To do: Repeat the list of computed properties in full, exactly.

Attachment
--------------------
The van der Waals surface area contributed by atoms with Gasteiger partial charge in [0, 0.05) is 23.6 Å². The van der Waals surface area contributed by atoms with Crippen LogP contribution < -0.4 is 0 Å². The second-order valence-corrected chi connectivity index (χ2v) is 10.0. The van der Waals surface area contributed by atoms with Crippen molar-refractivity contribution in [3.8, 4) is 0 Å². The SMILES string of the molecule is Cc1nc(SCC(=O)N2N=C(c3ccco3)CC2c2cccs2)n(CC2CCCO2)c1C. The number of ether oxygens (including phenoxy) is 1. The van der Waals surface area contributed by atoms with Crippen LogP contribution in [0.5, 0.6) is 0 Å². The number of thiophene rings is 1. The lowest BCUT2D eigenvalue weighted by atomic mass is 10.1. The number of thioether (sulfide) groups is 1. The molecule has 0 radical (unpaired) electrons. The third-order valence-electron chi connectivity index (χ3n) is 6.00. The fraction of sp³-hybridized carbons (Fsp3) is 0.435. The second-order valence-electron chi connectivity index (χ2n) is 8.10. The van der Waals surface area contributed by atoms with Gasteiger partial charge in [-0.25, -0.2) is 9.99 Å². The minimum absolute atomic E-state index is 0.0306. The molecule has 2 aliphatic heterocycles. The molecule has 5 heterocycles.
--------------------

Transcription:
The van der Waals surface area contributed by atoms with Gasteiger partial charge in [0, 0.05) is 23.6 Å². The van der Waals surface area contributed by atoms with Crippen LogP contribution < -0.4 is 0 Å². The second-order valence-corrected chi connectivity index (χ2v) is 10.0. The van der Waals surface area contributed by atoms with Crippen molar-refractivity contribution in [3.8, 4) is 0 Å². The SMILES string of the molecule is Cc1nc(SCC(=O)N2N=C(c3ccco3)CC2c2cccs2)n(CC2CCCO2)c1C. The number of ether oxygens (including phenoxy) is 1. The van der Waals surface area contributed by atoms with Crippen LogP contribution in [0.5, 0.6) is 0 Å². The number of thiophene rings is 1. The lowest BCUT2D eigenvalue weighted by atomic mass is 10.1. The number of thioether (sulfide) groups is 1. The molecule has 0 radical (unpaired) electrons. The third-order valence-electron chi connectivity index (χ3n) is 6.00. The fraction of sp³-hybridized carbons (Fsp3) is 0.435. The second-order valence-electron chi connectivity index (χ2n) is 8.10. The van der Waals surface area contributed by atoms with Gasteiger partial charge in [-0.25, -0.2) is 9.99 Å². The minimum absolute atomic E-state index is 0.0306. The molecule has 2 aliphatic heterocycles. The molecule has 5 heterocycles.